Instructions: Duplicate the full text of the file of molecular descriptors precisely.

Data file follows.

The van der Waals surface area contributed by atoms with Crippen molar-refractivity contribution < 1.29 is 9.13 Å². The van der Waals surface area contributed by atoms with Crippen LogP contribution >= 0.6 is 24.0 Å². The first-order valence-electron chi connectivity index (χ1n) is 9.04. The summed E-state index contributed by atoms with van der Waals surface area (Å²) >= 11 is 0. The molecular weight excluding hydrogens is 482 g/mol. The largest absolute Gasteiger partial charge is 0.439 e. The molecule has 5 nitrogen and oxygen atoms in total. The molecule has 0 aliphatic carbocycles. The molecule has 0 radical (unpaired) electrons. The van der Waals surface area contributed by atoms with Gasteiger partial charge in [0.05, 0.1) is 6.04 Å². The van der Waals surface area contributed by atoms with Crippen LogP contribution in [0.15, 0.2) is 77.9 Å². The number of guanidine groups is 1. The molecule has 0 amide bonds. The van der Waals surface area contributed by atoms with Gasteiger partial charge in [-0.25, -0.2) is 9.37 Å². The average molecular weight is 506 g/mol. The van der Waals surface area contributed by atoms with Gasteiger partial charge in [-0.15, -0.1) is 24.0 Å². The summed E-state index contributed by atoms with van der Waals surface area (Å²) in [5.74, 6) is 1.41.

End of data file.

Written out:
The van der Waals surface area contributed by atoms with Crippen molar-refractivity contribution < 1.29 is 9.13 Å². The van der Waals surface area contributed by atoms with Crippen LogP contribution >= 0.6 is 24.0 Å². The first-order valence-electron chi connectivity index (χ1n) is 9.04. The summed E-state index contributed by atoms with van der Waals surface area (Å²) >= 11 is 0. The molecular weight excluding hydrogens is 482 g/mol. The largest absolute Gasteiger partial charge is 0.439 e. The molecule has 5 nitrogen and oxygen atoms in total. The molecule has 0 aliphatic carbocycles. The molecule has 0 radical (unpaired) electrons. The van der Waals surface area contributed by atoms with Gasteiger partial charge in [0.05, 0.1) is 6.04 Å². The van der Waals surface area contributed by atoms with Crippen LogP contribution in [0.15, 0.2) is 77.9 Å². The number of guanidine groups is 1. The molecule has 0 amide bonds. The van der Waals surface area contributed by atoms with Gasteiger partial charge in [-0.25, -0.2) is 9.37 Å². The average molecular weight is 506 g/mol. The van der Waals surface area contributed by atoms with Gasteiger partial charge in [-0.15, -0.1) is 24.0 Å². The summed E-state index contributed by atoms with van der Waals surface area (Å²) in [5.74, 6) is 1.41.